Young and Restless: The Young Something's Alex Bonyata and Bella Beyer are growing up and outgrowing folk

The band plays the April installment of Rock The Park in downtown Tampa.

click to enlarge The Young Something, which plays Rock the Park Tampa at Curtis Hixon Park in Tampa, Florida on April 5, 2018. - JACK WOOD
Jack Wood
The Young Something, which plays Rock the Park Tampa at Curtis Hixon Park in Tampa, Florida on April 5, 2018.

There was a time, not long ago, when teens Alex Bonyata and Bella Beyer were a fresh-faced acoustic folk/pop duo performing under the name AB+ Positive. The sound was softer, the looks cleaner cut, the pair's songwriting more innocent. They played regularly on WMNF and at music festivals across Tampa Bay, including Tropical Heatwave, Et Cultura and Brooksville’s Will McLean Music Festival. The Young Something recorded two EPs (Alex & Bella and Take Me Away) and played gigs at Skipper’s Smokehouse, Hideaway Café and The Ale and the Witch. Despite their age, Bonyata and Beyer opened for Foreigner, Andy Grammer, Sister Hazel and Ringo Starr at private events organized by Ruth Eckerd Hall, inspiring envy in countless singer/songwriters decades older.

The St. Petersburg natives met in 2015 while participating in the Grammy Museum’s Music Revolution Project at Ruth Eckerd Hall.

“I wasn’t even supposed to do it,” Beyer says. “I was 13; you had to be 14. They called me at the last minute and said a student couldn’t make it. If that hadn’t happened I never would have met Alex.”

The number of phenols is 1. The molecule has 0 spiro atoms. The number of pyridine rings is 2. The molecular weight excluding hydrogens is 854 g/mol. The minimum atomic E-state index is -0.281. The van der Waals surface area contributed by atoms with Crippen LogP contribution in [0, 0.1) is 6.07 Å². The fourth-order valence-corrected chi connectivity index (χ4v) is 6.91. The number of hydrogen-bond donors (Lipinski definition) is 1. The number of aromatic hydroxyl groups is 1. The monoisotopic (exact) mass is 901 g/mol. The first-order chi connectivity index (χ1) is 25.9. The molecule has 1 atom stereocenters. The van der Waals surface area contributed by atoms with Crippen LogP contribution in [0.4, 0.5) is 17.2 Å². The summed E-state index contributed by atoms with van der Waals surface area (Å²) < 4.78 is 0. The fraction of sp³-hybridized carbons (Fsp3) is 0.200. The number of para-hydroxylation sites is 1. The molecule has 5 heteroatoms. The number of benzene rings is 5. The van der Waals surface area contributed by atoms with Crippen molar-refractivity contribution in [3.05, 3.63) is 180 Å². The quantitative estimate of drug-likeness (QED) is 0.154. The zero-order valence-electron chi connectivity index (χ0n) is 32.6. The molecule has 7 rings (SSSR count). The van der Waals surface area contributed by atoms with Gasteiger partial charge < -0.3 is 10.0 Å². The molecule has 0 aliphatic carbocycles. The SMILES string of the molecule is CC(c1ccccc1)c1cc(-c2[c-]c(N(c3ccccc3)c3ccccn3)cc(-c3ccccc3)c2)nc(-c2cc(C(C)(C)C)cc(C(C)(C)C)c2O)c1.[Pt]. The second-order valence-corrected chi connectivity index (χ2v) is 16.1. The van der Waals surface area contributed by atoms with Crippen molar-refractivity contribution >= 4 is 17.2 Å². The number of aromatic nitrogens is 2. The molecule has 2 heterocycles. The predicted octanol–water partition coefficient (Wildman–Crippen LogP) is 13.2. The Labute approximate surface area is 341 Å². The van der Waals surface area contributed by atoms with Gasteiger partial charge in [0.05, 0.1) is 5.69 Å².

They formed AB+ Positive during the program, and started dating soon after. Like a lot of high school (well, homeschooled) sweethearts, they’ve grown up together. Now students in St. Pete College’s Music Industry Recording Arts Program, Bonyata, 17, and Beyer, 15, have reinvented themselves. They’re edgier, louder. More confident. Less conformist. In May 2017, they ditched the duo and launched a full band –– The Young Something –– with friends Ben Buffington on bass and keyboard, and fellow Grammy alum Trey McHugh on drums.

About This, the band's first EP as The Young Something, was recorded in Nashville with producer Stephen Leiweke. Bonyata, who describes the album as straight indie rock with “a twist of pop production,” says the transformation was driven in part by the couple’s strides in songwriting, Beyer’s fascination with Lorde and Bonyata’s love of Jack Antonoff’s Bleachers and ’80s synth pop.    

“We were trying to find ourselves with the first two EPs,” says Beyer, whose breathy vulnerable vocals harken back to an early Jewel, or more recently Nanna Bryndis Hilmarsdottir from Of Monsters and Men. “We didn’t know what we wanted our sound to be, or how to convey it.”

They dropped the album on Valentine’s Day, teasing its Spotify release with a 30-second video clip, in which Bonyata and Beyer look restless and moody in a series of highly-stylized fast cuts, shot mostly at the beach after sunset. In one scene, Bonyata is seen lying underwater. In the next scene, he’s holding his head and whipping his drenched hair, dramatically back and forth. The act could be interpreted as either exasperation or liberation. Given where the band is headed, it’s safe to say it’s probably both.

Rock The Park w/The Young Something/Golden Era/Kolby Stancil
Thurs. April 5, 6:30 p.m.
Curtis Hixon Waterfront Park, 600 North Ashley Drive, Tampa.

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